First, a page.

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Tainted corn slipped through, dog food maker says

Jan 14, 2006 | AP

The maker of a dog food that became tainted, killing dozens of dogs, noticed it was suddenly receiving more contaminated corn a month before some apparently eluded testers and got into the food, a company executive said.

Diamond Pet Foods said employees were warned to test closely for a naturally occurring toxin called aflatoxin, but the sampling methods probably missed a pocket of it in one of the shipments, said Mark Brinkmann, the company’s chief operating officer.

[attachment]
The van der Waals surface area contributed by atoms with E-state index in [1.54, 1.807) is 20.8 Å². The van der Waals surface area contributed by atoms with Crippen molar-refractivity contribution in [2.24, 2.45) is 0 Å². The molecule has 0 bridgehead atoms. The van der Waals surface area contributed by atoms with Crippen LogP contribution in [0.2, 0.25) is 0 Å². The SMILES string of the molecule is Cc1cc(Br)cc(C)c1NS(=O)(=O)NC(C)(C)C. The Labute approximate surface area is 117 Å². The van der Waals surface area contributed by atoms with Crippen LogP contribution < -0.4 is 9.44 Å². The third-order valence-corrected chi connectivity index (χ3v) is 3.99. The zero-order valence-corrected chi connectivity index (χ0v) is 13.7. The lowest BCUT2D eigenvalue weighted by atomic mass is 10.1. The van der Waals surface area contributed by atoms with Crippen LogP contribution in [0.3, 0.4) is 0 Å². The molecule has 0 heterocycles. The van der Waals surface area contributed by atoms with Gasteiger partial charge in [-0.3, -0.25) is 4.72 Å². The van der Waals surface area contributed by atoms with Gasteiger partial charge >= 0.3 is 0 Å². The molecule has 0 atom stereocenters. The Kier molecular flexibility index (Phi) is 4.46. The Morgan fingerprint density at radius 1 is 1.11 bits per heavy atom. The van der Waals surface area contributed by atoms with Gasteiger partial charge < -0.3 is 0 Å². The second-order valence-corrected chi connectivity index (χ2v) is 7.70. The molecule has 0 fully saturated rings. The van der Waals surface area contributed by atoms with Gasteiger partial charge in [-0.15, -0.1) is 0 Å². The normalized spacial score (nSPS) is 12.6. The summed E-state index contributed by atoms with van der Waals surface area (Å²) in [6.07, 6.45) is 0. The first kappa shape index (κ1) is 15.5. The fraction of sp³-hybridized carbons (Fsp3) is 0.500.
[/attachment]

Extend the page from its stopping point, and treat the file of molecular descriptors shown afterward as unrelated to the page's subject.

The deaths of dozens of dogs nationwide have been linked to aflatoxin poisoning from contaminated food manufactured by the Meta-based company at the South Carolina plant. The toxin is know to cause liver damage in pets.

The company typically rejects one or two truckloads of corn each year because of aflatoxin levels exceeding federal limits, Brinkmann said. But in September, the company began identifying the fungus on one or two truckloads of corn each week and rejecting the loads, he said. The Gaston, S.C., plant receives about 12 shipments of corn a week, he said.

Diamond officials now believe contaminated corn entered production in early October. A new test was implemented Nov. 30, before the company realized contaminated food already had been shipped.

"I have no reason to believe that the test failed," Brinkmann said.

On Wednesday, the company narrowed the batches of potentially toxic dog food to two varieties: Diamond Maintenance Dog and Diamond Premium Adult Dog with "Best By" dates of April 3, 4, 5, and 11, 2007.

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